The profession of the law, when clothed with its true dignity and purity, and strength, must rank first among the callings of men, for law rules the universe. The work of the legal profession is to formulate, to harmonize, to regulate, to adjust, to administer those rules and principles that underlie and permeate all government and society and control the varied relations of man. As thus viewed, there attaches to the legal profession a nobleness that cannot but be reflected in the life of the true lawyer, who, conscious of the greatness of his profession, and honest in the pursuit of his purpose, embraces the richness of learning, the profoundness of wisdom, the firmness of integrity and the purity of morals, together with the graces of modesty, courtesy and the general amenities of life. The leading attorney of Malad, and a worthy representative of his calling is George E. Gray.
Born in Sparta, Wisconsin, July 26, 1867, he is of Scotch, Irish and German descent. His father, P. D. Gray, was born in New York and when a young man removed to Wisconsin, where he married Miss Harriet L. Nash, a native of Vermont. Both parents are still living in Wisconsin and are well-to-do and respected citizens of that state. They had three children, George E. being the eldest. Having acquired a good preliminary education, he entered the University of Wisconsin, wherein he pursued both a literary and law course, graduating in the law department with the class of 1891. He was then admitted to the bar of his native state, and coming to Idaho soon afterward, at Boise, he was admitted to practice in the supreme court of this state and in the United States courts. For two years he was a member of the bar of the capital city, and in 1893 he came to Malad, where he entered almost immediately upon a large and constantly growing practice. Demonstrating his ability in the careful manner in which he handled the litigated interests entrusted to him, he naturally won an increased clientage, and is now regarded as the leading practitioner at the bar of southern Idaho. He engages in general practice, but prefers corporation and irrigation law, and has attained a high degree of proficiency in those branches of jurisprudence. He is now serving as city attorney of Malad, to which position he was elected on the Republican ticket, being one of the stanch supporters of the Republican Party.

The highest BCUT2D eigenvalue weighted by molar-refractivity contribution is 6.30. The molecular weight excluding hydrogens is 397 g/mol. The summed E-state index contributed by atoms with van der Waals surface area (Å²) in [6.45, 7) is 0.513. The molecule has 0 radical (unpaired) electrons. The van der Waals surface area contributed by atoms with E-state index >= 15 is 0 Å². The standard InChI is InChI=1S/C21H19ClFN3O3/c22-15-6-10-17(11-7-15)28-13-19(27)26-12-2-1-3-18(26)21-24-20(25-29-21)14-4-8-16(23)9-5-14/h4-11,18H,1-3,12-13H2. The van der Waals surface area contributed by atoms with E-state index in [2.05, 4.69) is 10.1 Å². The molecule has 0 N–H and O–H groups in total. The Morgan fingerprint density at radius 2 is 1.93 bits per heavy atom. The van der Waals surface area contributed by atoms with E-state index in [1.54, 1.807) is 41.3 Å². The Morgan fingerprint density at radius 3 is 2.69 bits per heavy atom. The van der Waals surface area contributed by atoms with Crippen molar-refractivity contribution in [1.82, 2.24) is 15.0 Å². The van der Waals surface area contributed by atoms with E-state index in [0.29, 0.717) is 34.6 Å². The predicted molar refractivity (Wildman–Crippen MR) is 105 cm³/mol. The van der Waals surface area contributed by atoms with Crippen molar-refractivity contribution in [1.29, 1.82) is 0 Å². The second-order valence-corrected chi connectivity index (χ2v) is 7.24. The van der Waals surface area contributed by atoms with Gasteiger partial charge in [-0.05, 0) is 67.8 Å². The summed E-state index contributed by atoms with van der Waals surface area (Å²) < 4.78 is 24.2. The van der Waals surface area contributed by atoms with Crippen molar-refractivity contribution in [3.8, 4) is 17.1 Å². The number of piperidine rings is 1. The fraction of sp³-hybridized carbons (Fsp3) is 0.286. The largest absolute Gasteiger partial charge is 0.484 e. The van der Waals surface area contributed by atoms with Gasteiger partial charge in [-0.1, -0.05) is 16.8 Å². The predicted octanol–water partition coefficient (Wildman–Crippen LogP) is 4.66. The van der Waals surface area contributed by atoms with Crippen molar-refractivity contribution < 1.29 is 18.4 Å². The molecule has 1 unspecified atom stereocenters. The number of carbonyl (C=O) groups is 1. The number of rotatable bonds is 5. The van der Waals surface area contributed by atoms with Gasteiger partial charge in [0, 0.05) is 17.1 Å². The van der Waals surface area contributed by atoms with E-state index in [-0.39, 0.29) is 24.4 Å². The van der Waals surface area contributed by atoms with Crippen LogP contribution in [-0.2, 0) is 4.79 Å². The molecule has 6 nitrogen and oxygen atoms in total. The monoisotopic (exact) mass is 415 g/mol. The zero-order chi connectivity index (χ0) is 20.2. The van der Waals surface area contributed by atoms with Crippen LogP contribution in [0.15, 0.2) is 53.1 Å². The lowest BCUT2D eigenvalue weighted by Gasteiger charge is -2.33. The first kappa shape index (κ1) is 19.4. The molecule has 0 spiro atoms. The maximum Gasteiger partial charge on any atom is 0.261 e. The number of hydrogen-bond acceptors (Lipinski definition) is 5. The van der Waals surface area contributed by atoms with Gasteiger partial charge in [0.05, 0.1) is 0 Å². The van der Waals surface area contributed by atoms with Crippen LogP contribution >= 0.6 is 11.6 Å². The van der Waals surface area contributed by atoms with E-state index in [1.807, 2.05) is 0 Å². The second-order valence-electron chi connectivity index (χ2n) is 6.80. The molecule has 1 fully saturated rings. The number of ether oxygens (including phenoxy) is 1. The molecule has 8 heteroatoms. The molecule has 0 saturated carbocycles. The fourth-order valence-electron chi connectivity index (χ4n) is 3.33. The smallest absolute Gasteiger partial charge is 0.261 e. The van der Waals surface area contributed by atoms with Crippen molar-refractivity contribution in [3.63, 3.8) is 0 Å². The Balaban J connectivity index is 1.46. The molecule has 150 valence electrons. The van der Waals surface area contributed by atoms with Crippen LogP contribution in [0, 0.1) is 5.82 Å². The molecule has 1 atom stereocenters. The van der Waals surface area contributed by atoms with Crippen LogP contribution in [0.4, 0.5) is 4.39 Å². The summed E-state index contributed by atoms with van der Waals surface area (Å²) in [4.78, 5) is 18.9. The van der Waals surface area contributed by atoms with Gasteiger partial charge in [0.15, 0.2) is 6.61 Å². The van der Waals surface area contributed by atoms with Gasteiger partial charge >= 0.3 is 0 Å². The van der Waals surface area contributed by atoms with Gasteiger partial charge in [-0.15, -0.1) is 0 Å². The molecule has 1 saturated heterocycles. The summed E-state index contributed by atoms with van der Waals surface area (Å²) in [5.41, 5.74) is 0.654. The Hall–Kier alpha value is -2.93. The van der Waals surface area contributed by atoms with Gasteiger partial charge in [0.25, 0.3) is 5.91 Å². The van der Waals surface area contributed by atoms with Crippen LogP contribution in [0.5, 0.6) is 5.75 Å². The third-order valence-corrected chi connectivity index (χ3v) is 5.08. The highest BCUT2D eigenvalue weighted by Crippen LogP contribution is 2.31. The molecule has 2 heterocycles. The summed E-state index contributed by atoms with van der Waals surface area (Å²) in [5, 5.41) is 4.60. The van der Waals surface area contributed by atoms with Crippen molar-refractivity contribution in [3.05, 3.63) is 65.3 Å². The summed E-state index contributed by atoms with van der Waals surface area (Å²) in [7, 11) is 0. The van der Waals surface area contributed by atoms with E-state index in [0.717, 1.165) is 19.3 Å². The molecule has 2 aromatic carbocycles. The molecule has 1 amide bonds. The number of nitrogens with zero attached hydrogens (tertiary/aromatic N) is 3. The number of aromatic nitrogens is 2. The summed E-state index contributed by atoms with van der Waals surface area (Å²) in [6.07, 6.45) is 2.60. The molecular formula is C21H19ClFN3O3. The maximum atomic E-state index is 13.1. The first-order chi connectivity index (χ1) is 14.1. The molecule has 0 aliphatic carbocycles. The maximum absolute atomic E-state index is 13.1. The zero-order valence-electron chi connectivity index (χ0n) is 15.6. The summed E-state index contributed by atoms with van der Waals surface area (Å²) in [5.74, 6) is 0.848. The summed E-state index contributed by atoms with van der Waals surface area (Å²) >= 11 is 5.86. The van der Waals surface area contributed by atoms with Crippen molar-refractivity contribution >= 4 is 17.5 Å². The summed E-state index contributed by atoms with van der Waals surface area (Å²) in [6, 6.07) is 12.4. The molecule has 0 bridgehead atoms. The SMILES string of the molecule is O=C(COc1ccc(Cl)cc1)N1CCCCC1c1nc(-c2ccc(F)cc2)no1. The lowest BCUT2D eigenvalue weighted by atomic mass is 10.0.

In 1891 Mr. Gray was united in marriage to Miss Meda Whalen, a native of Wisconsin, and they now have a very bright little son, Warren P., who is the light of the household. Their home is one of the pleasant residences of Malad, and they hold an enviable position in the social circles of the city.